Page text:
German trendsetters rent out live Christmas trees
A new trend is putting down roots in Germany this winter, as small companies rent out thousands of living Christmas trees to people who'd rather not cut down and discard a healthy pine.
"Most of all we want to show that consumption can also work a different way," says Happy Tree founder Sebastian Schönfeld.
"I see this completely as also being a prompt to think about things in other areas of one's life too.
From renting out just 400 trees last Christmas in Cologne and Düsseldorf, the firm is aiming to rent out 3,000 in twelve different towns, including Hamburg, Bremen and Hannover.
Around three-quarters of the Nordmann trees survived the experience last year, Happy Tree said, although Schönfeld hopes to boost that to 90 or even 95 percent in the future.
Growing trees in pots or in the earth for temporary festive transplantation is a concept that's existed in the USA, UK and Switzerland for a long time.
But the sustainable alternative to erecting a dead tree in the corner of your living room and covering it in baubles – only to throw it out onto the street weeks later – represents a tiny fraction of the German market.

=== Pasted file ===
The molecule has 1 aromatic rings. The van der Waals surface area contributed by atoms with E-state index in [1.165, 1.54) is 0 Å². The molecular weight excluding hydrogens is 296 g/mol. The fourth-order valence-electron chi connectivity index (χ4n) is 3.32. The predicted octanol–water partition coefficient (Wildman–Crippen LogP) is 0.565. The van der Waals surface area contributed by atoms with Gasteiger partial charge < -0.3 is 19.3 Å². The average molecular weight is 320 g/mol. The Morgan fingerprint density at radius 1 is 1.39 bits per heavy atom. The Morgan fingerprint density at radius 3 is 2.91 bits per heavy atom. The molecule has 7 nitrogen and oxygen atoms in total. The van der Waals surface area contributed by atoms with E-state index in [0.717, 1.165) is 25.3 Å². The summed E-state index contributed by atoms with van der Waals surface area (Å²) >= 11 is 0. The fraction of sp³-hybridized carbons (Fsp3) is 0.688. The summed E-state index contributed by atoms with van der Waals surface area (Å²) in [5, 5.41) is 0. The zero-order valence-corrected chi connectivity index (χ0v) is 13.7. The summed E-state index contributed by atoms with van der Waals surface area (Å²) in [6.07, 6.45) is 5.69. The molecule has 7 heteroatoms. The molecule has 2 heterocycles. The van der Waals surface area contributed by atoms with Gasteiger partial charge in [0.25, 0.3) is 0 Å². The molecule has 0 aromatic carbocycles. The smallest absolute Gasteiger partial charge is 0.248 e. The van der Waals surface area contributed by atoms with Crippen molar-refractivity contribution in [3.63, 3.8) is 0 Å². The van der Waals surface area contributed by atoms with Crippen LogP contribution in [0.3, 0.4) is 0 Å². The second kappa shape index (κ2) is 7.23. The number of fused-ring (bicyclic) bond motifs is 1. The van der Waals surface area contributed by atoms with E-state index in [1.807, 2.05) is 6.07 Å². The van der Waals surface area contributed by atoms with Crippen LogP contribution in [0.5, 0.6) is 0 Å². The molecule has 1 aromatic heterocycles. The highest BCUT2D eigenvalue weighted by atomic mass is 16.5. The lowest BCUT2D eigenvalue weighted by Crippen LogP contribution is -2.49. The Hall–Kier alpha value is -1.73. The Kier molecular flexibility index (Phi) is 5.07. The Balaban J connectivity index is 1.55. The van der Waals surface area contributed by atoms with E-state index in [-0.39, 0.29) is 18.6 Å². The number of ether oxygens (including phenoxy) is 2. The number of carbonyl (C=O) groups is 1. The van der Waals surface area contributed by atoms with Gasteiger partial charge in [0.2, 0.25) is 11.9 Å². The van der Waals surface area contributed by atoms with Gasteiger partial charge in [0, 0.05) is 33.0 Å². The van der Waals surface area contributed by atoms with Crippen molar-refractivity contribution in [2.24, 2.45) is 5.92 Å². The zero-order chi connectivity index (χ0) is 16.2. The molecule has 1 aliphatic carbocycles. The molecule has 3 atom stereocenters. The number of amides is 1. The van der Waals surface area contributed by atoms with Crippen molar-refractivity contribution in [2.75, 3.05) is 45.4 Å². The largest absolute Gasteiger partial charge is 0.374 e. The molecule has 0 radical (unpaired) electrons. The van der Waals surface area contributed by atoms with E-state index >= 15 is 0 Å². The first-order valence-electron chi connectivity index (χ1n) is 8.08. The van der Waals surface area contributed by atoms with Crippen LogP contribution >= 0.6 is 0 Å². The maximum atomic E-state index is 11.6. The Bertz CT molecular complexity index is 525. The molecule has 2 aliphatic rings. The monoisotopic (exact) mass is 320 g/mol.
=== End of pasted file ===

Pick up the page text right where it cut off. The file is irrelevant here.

The Christmas Tree Growers' Federation warns that "in a pot, you can quickly destroy [a Nordmann]," said spokesman Hans-Georg Dressler.
Too-warm conditions and little water can represent a deadly combination for the living trees.
But 25-year-old tree nursery owner Kersten Scholz, who plans to offer 150 trees as "wandering pines" this year from his business in Bad Zwischenahn, Lower Saxony, says that he prepares the trees for the temperature shift by warming them indoors first.
There's also a trick to keeping the trees alive through multiple rentals: regularly replanting them even when they're not out and about.
"That's how they develop small roots that can grow out later," Scholz said – although not all trees will survive the process.
Tree nursery owner Kersten Scholz moves a Christmas tree in a pot. Photo: DPA
After the trees return from their Christmas excursions, they're gradually re-accustomed to the winter cold before being planted outside again for two years of recovery.
And the expense of all this special care is passed on to customers, with a tree costing between €44 and €79 from Scholz and €65 to €80 from Happy Tree.
Meanwhile, the German Nature Protection Federation advises people to grow their own tree in a pot, such as a native German spruce.
That way the roots don't get damaged and there's a natural limit to the size of the tree – as long as you have a few years' patience while it gets there.